ISSN (Print) - 0012-9976 | ISSN (Online) - 2349-8846

Articles by Nachiket MorSubscribe to Nachiket Mor

Inclusive Financial Systems

Besides facilitating overall economic growth, finance can help individuals smooth their income, insure themselves against risks and broaden investment opportunities. Empirical evidence shows that inclusive financial systems significantly raise growth, alleviate poverty and expand economic opportunity. This paper lays out several principles that should be kept in mind when designing such systems, supported by a case study of ICICI Bank.

Expanding Access to Financial Services

Despite a plethora of initiatives, it is estimated that over 500 million people in India continue to have no access to financial services. While ensuring the accessibility of such services does not constitute the sole panacea for economic growth, there are definite causal links between ensuring such increased access, growth and poverty reduction. To make real progress on this front, India needs to redraft its current approach to providing financial services. Steps that are tailored to meet local needs for finance need to be worked out by drawing on past experiences and studying those adopted by other countries. However, three steps are vital as preliminary requirements, (i) increased sophistication in bank regulation, (ii) development of basic financial services infrastructure, and (iii) an adaptive regulatory framework.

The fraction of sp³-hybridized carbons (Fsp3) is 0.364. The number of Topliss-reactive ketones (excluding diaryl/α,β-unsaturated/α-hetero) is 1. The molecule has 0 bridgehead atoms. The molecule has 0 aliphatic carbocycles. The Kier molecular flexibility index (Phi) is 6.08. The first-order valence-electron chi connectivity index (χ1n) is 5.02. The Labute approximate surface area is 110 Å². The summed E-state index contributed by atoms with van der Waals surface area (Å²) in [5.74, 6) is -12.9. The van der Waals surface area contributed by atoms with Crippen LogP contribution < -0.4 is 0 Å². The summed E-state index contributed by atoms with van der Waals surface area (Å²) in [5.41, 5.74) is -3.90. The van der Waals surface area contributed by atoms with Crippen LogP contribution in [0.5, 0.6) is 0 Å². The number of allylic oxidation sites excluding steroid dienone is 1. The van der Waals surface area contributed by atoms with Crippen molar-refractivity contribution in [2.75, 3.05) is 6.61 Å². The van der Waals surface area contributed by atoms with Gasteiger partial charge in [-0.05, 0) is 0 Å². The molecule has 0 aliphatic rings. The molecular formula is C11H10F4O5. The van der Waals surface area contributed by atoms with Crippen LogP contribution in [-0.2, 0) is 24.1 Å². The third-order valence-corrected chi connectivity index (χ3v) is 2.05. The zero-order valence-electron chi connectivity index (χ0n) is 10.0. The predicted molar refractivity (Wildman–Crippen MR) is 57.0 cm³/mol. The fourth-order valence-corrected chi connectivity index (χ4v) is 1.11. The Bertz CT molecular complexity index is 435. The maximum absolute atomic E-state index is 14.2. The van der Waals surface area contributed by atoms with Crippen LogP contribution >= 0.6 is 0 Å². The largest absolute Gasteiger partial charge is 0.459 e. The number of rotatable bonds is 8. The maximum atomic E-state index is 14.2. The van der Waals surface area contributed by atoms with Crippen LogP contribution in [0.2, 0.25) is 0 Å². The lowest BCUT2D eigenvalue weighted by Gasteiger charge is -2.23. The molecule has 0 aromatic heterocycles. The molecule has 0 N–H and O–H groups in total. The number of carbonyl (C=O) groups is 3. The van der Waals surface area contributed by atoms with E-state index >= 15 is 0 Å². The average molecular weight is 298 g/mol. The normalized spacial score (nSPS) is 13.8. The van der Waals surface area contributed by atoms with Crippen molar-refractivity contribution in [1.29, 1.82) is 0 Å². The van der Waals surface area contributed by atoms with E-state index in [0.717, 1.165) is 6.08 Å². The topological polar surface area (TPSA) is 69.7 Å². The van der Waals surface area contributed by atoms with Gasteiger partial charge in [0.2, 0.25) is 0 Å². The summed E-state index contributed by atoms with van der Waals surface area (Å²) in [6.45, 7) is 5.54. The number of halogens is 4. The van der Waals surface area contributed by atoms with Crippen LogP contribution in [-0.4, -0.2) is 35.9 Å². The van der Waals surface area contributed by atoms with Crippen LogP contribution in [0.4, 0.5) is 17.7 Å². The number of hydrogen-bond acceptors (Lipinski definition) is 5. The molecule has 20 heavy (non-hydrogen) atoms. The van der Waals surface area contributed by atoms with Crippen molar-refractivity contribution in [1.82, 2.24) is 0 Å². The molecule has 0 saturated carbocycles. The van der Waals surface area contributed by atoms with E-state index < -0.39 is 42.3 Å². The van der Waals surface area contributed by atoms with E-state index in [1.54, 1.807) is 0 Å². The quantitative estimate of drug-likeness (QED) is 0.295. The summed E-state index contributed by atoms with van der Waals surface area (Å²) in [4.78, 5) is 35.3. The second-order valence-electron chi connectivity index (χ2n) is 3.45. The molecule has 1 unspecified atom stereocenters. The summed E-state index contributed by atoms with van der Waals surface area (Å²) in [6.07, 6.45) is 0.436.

Organisation of Regulatory Functions:A Single Regulator?

Since the beginning of the financial sector reforms in early 1990s, boundaries between products and intermediaries have been blurring rapidly. The entry of several large government-owned as well as non-governmental financial sector participants in a variety of related domains such as securities trading, investment banking, commercial and retail banking, insurance and asset management which are regulated by independent bodies has posed some unique supervisory challenges for the Indian financial system. The paper attempts to argue that such a system of regulation not only artificially fragments the financial markets but also exposes the system to the very real danger of participants behaving as mini-super-regulators as they seek to optimally allocate capital dynamically between these fragmented market

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